Anyone have a trick for getting Husqvarna chainsaw brake kickback spring back on?

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Won't work. The problem is that one end of the spring has a nylon prong thing blocking the center of the spring. Even if you could compress the spring fully, there's no way to insert the nylon prong thing with the brake spring compression pliers in place.
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"Jeff Liebermann" <

LMAO at all the responses! The only way to install it is to shoehorn it in. Go look in the silverware drawer, there may be a serving spoon in it with a rounded end of the handle to match the spring O.D. If the guy in the video can compress it with needle nose pliers then you sure can compress it with a shoehorn type tool! Sure that spring is strong but not _that_ strong. It is after all seated into a magnesium cover, how strong is that cover? And with the needle nose plier stunt, the spring can only be inserted half way putting a terrible strain on the lips of that mag. pocket! dannyd has already admitted to breaking his. So, good luck to you guys out there, I'm gonna shut my trap now and enjoy the comments... ;>)} BTDT
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Phil Kangas wrote, on Fri, 20 Feb 2015 15:45:43 -0500:

Well, I undid the tape and tried to straighten the spring in the saw itself, using the brake as the lever.
But, I had to have the cover on halfway only (because it wouldn't fit over the drum due to the brake itself being contracted).
And the spring sprung.
So, now I'm back at the beginning. Step 1 is relatively easy (which is getting the spring in place). It's step 2 that's hard (loosening the brake).
Will try again, but, with Jeff's video, I know what to do. It just has to be done without damaging the cover more than I already have.
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Jeff Liebermann wrote, on Fri, 20 Feb 2015 20:28:20 -0800:

Hi Jeff,
I solved it, sort of like how you did, thanks to your help and advice, and to the various suggestions in the videos (and to one innovation on my own that was shown nowhere else).
While, in the end, I learned how to do it in just five minutes, it took probably a dozen attempts overall to come up with the following strategy using the four hints below, one of which was never described anywhere as I came up with it on my own).
TRICK #1: Make a cover plate (as described in one video):
https://c4.staticflickr.com/8/7453/16410601090_8172e71525_c.jpg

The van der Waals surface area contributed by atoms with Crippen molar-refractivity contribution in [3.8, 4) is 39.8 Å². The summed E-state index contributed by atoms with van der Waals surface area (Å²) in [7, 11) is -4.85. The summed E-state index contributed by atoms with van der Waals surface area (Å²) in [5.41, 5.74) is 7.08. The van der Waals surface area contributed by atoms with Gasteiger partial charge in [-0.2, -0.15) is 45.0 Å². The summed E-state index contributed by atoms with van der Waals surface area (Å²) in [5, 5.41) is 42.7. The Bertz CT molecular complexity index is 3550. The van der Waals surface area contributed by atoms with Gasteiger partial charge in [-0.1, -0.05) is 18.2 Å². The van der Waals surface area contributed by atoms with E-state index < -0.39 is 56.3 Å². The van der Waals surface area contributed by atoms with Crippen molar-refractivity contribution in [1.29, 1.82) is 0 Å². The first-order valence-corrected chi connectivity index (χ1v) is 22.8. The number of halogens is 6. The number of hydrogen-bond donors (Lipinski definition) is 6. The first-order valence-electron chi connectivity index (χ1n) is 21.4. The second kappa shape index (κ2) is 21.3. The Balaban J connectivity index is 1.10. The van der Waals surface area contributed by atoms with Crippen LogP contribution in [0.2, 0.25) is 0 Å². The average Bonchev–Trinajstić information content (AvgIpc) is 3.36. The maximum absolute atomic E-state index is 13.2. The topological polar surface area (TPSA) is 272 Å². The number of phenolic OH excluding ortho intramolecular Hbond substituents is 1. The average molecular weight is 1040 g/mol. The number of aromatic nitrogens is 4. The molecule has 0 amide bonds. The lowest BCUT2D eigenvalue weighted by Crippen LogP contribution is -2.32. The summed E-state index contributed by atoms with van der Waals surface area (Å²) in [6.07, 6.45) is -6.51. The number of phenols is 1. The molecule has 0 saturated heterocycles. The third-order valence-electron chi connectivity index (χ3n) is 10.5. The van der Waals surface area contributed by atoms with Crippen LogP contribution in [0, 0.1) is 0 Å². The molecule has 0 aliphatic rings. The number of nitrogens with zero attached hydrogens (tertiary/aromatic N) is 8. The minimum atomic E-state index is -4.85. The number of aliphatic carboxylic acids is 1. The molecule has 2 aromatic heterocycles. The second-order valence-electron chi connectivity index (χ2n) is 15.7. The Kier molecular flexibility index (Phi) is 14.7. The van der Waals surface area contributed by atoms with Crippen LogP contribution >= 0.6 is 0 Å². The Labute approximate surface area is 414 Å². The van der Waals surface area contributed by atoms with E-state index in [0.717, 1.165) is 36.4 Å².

TRICK #2: Make a female star tool (as described in another video):
https://c4.staticflickr.com/8/7292/16411791159_84b7dd9775_c.jpg
TRICK #3: Remove the circlip & pry up (not described in any video):
https://c4.staticflickr.com/8/7289/16597628155_942786b3ea_z.jpg
TRICK #4: Only use the cover plate for HALF the procedure!
https://c4.staticflickr.com/8/7282/15975460464_8dbabda7ea_z.jpg
After I built the tools for tricks #1 and 2, and after I came up with the unique procedure for trick #3, the final task, using trick #4 was trivially easy.
While coming up with the procedure took hours, if I were to do it again tomorrow, with these tricks and tools, it would take about five minutes, and probably work the very first time.
Thanks for all your help and advice. The video you provided kicked off all the good ideas.
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On Sat, 21 Feb 2015 05:03:48 +0000 (UTC), "Danny D."

Congrats. It might be helpful if I explain how I found the videos and other relevant links. I did NOT use Google web search. I used Google image search. Something like this: <https://www.google.com/search?tbm=isch&q=husqvarna+chain+brake+repair Use your imagination for the buzzwords, but what's important are the pictures. Select anything that looks useful and see what appears. Same with YouTube videos. <
https://www.youtube.com/results?search_query=husqvarna+chainsaw+brake+repair
Trying to do the same with a text search is much less useful.
Incidentally, I just blundered across this video on the 455 that claims there's a "special tool" for reinstalling the brake spring. I'll ask the local dealer or rep for the specifics. It's no in the catalog. <
https://www.youtube.com/watch?v=FjaVFLII4DE

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Jeff Liebermann wrote, on Fri, 20 Feb 2015 21:45:30 -0800:

Hi Jeff,
Thanks. I understand your search mechanism, and I see how it would work.
I had searched google first and hadn't found the very nice videos you found, which gave me the ideas of the star socket and the temporary cover plate.